Slaughter cows were up almost unanimously $2-3 and the few places quoting bulls saw them up $3-4.
Montana: Sales were held at the Public Auction Yards in Billings, but offerings and receipts of feeder cattle and slaughter bulls were too light to set a trend. Slaughter cows sold steady to up $2.
Demand was called moderate to good.
Nebraska: Feeder steers and heifers sold steady to down $2 in the Huss Platte Valley Auction last week. The sale was called good with a large crowd and several strings and packages of good calves were offered. A collection of 171 yearling steers of the target size and weight sold from $140.92- 143.15.
New Mexico: At the Clovis Livestock Auction, Holstein steers were too few for a market test while beef steers and heifers sold steady to $1 higher for lightweights and down $1-3 for other weights. Slaughter cows and bulls were up $2. Small numbers of benchmark steers sold for between $136-141.21.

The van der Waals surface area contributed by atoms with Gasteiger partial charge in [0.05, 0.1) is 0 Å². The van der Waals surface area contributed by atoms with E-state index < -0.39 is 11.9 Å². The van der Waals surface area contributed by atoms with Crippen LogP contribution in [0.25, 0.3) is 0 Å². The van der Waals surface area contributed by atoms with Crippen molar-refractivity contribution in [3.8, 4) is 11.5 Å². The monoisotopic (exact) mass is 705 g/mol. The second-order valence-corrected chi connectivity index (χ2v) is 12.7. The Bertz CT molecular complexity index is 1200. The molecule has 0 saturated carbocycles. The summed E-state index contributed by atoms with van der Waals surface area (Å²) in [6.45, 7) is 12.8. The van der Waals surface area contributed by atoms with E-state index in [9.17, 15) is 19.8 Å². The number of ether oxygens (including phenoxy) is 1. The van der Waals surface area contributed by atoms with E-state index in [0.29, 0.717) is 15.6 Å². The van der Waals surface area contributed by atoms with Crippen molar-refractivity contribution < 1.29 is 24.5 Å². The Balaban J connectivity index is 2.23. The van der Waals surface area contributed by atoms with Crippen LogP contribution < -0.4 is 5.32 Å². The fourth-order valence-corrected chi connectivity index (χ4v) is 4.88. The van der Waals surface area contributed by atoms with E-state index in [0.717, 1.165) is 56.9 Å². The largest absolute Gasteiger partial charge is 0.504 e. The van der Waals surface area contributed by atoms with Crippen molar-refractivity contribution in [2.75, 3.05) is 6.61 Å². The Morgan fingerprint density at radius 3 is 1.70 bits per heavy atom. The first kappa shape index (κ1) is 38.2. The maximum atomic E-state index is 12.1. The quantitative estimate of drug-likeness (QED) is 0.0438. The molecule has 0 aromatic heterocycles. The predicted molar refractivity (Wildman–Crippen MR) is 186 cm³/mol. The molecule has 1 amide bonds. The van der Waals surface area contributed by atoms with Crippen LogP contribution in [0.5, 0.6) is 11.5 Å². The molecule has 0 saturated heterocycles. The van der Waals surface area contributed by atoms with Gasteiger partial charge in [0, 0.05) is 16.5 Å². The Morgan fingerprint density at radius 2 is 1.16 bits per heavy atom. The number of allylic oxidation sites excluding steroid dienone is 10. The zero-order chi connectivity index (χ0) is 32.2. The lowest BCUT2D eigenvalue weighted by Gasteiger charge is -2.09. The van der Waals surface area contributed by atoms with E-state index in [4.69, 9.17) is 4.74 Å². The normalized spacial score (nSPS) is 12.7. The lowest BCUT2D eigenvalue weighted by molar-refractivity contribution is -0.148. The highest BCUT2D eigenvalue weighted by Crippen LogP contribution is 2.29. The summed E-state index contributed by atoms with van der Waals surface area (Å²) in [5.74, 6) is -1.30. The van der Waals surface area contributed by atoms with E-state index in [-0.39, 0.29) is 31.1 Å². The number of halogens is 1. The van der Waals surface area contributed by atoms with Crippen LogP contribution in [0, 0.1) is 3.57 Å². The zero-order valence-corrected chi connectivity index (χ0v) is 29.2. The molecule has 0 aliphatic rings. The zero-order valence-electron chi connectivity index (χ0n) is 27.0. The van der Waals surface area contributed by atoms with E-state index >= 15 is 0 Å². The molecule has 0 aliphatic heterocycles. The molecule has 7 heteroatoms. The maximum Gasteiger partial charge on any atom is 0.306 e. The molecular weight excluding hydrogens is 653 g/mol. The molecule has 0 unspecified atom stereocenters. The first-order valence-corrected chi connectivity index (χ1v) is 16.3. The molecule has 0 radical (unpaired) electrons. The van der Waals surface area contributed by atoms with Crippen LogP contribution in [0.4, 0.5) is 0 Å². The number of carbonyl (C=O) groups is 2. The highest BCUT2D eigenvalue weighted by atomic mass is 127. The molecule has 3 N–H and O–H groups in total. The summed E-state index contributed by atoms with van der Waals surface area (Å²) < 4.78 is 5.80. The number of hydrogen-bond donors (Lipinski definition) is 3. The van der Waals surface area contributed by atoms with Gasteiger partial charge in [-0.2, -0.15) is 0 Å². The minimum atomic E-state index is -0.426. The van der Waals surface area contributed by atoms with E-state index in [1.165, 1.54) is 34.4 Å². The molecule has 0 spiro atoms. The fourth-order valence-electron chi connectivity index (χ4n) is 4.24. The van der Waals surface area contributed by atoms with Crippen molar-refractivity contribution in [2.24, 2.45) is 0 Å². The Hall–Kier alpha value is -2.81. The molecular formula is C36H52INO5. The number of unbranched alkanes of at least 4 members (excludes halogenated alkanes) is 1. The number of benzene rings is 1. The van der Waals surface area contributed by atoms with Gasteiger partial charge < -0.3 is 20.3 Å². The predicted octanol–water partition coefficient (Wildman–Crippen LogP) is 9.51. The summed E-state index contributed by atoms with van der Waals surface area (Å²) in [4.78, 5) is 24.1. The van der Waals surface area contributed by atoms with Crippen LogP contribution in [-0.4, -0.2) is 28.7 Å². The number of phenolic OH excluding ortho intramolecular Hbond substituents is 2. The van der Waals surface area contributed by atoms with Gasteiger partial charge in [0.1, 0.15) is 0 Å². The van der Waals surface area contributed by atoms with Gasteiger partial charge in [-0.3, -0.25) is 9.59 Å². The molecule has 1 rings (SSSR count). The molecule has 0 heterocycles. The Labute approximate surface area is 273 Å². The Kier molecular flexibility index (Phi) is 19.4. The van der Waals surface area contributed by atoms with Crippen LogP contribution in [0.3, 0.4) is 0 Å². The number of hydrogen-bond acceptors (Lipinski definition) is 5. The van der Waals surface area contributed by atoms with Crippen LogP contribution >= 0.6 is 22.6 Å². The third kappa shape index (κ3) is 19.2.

Oklahoma: Feeder steers and heifers in Oklahoma’s sales saw very mixed sales depending on size and location with some (light calves) selling down $5-10. Most sales reported lower prices for all classes of feeders, with the exception of the Union Livestock Market which saw light heifers sell up $1-3. Slaughter cows and bulls sold up $2-3 and up $4, respectively. Benchmark steers sold from $128.46 (Union Livestock Market) to $142.47 (Oklahoma National Stockyards).
Wyoming: The Torrington Livestock Commission Co. saw light steers trading $3-6 lower while heavier steers traded steady to down $3. Light heifers traded steady to $3 down, but heavier heifers traded steady to up $3.
Large and medium 1 yearling steers around the 750-pound mark sold for between $138-139.50 Feeder cattle futures were similarly depressed last week along with live cattle futures. Compared to the prior Friday’s close of $141.55 for March and $144.15 for April, the contracts lost over $1 each at $140.40 and $142.38, respectively.
A good portion of the downward movement in feeder futures could be attributable to the sudden upward movement of corn futures last week. By Tuesday’s close, near-term corn futures stood at $7.32/bu for March and $7.08/bu for May. By Thursday afternoon, however, the prices had retreated back to $7.11’6/bu and $6.91/bu, respectively. — WLJ